HTC is set to unveil some new hardware at a New York City event on Wednesday. The company itself has already given us some clues to a GoPro-style sports camera (including a couple of unintended product images), and a few less reliable sources claim there will be a phone with a 13-megapixel Duo camera. This weekend the Twitter leak account @Upleaks showed some images of an alleged "HTC Desire Eye," a phone that embraces the selfie craze (ugh) in a big way.
Nexus season is in full swing, and as rumors and leaks continue to pile up around Motorola's Nexus 6 (Shamu), we've been wondering when more news might emerge about Volantis (or Flounder, or T1, take your pick) - HTC's 9" Nexus tablet that we first learned of back in spring.
As Blog of Mobile reports, it looks like the Nexus 9 has passed through the FCC for certification, with the relevant documents becoming available just yesterday.
There are a lot of good deals to be had in the world of Android tablets, and on first glance, the shiny new HP 10 Plus would seem to be among them. HP introduced its latest Android-powered device with no pomp and circumstance yesterday, highlighting its 1920x1200 10-inch display, 2GB of RAM, and KitKat 4.4.2 operating system. All that in a package for $279.99, now shipping from both HP's own store and Amazon in the US.
We first got an indication that Google Now would begin to include election-based content in late September, thanks to the handy UnleashTheGoogle root tool. Now it looks like the "Election Information" cards are appearing for users based in the United States, where the midterm elections will be held next month. (For international readers: those are the ones that elect all the members of the House of Representatives, some members of the Senate, and various state and local offices, but not the President.)
Like most of the content that appears on the Google Now page, you can activate the Election Information card just by searching for relevant pages via the Google Search application.
Update 10/4/14: The price has now dropped another $35 to a very low $214.99. The phones are still available in black and silver, while blue is sold out.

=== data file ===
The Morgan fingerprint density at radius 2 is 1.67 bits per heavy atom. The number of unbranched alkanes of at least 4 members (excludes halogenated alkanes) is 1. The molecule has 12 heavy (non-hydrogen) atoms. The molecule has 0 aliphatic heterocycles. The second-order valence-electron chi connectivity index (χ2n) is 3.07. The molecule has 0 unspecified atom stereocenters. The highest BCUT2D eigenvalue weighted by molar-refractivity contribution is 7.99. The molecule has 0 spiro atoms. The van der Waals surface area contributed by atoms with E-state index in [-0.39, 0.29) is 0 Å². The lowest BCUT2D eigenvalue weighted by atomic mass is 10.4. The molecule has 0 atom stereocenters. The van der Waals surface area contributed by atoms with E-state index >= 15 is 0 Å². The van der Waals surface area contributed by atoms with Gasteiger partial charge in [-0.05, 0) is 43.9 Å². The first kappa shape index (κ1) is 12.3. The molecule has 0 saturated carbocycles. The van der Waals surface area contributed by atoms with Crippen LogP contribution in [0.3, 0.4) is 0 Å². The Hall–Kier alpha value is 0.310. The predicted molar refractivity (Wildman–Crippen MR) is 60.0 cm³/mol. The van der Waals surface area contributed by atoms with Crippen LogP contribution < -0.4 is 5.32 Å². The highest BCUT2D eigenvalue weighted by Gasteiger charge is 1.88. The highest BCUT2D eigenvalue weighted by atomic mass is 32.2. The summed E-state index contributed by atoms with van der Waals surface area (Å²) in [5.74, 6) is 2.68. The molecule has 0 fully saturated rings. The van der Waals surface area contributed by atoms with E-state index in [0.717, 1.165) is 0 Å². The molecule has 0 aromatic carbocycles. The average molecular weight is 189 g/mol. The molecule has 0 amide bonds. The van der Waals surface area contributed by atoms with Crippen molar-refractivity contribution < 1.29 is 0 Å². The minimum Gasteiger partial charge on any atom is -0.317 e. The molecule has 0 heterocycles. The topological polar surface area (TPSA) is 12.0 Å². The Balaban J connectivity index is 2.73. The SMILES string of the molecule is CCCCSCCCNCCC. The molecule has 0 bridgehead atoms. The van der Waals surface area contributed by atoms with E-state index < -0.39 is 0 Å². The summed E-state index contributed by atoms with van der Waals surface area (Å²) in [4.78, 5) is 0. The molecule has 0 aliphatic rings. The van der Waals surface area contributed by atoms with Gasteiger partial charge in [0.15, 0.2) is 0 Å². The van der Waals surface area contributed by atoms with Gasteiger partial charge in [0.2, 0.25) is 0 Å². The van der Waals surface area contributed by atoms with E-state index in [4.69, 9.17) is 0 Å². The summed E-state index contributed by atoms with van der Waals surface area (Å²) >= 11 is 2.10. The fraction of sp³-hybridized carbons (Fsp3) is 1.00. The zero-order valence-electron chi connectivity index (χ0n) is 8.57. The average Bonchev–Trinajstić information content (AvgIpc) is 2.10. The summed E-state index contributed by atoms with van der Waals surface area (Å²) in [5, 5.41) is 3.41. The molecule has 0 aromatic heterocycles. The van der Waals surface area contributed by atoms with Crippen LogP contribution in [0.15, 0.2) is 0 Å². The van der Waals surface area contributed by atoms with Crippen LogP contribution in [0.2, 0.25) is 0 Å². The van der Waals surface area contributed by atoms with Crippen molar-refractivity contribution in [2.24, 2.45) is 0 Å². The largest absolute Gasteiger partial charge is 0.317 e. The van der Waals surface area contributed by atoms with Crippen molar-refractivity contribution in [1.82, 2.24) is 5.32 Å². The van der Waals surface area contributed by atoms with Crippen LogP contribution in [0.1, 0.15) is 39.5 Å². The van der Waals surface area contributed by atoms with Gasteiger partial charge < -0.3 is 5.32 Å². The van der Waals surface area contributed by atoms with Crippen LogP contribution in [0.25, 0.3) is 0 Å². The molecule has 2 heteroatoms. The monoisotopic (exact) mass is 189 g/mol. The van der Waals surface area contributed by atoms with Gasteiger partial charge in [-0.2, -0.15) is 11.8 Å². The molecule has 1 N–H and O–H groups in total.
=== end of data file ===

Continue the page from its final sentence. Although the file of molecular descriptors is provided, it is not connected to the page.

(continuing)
If you need a great phone and aren't interested in a contract, but you're willing to compromise on what's technically the cutting edge, you're in a good position to save a bit of money. For example, take this perfectly good 32GB HTC One M7 (that's the one before the one they're selling now).
By now, you know all about the 2013 Nexus 7. You probably love or hate it, and you may even be looking to pick up a second one for a loved one. The 16GB version of the tablet is still officially priced at $229, albeit sold out, on Google Play, and it's going for $199.99 over at Amazon. Now you can get a refurbished one from Newegg through eBay for $129.99.
Google+ got a somewhat unexpected bump to version 4.6 today, an update that brought with it plenty of Material touches. Since we first reported on Material Design (at the time known as Quantum Paper), we've expected that Google's own apps would be undergoing their own gradual transformations in updates leading up to the launch of Android L. The Google+ app got its first round of material changes earlier this summer, but today's update starts its journey through the last mile.
Fire OS is a solid operating system if all you need is the ability to consume Amazon content in various forms, but it just doesn't cut it for the nerdier stuff we pickier types get off on. In some ways, it's a shame, because Amazon puts out solid hardware at affordable prices. On the other hand, there's the option to wipe the slate clean, so to speak, and flash something more exciting onto the tablet.
Motorola fans in the UK can start getting their Moto Maker orders fulfilled today, as Moto's site is now allowing consumers to place orders. The phone starts at £419.99 for the basic 16GB model in plastic trims, and fully optioned up will set you back £479.99 with leather or wood and 32GB of storage.
Only the Pure Edition is currently available, though that's probably the one you want anyway, free of bloatware and with no network restrictions.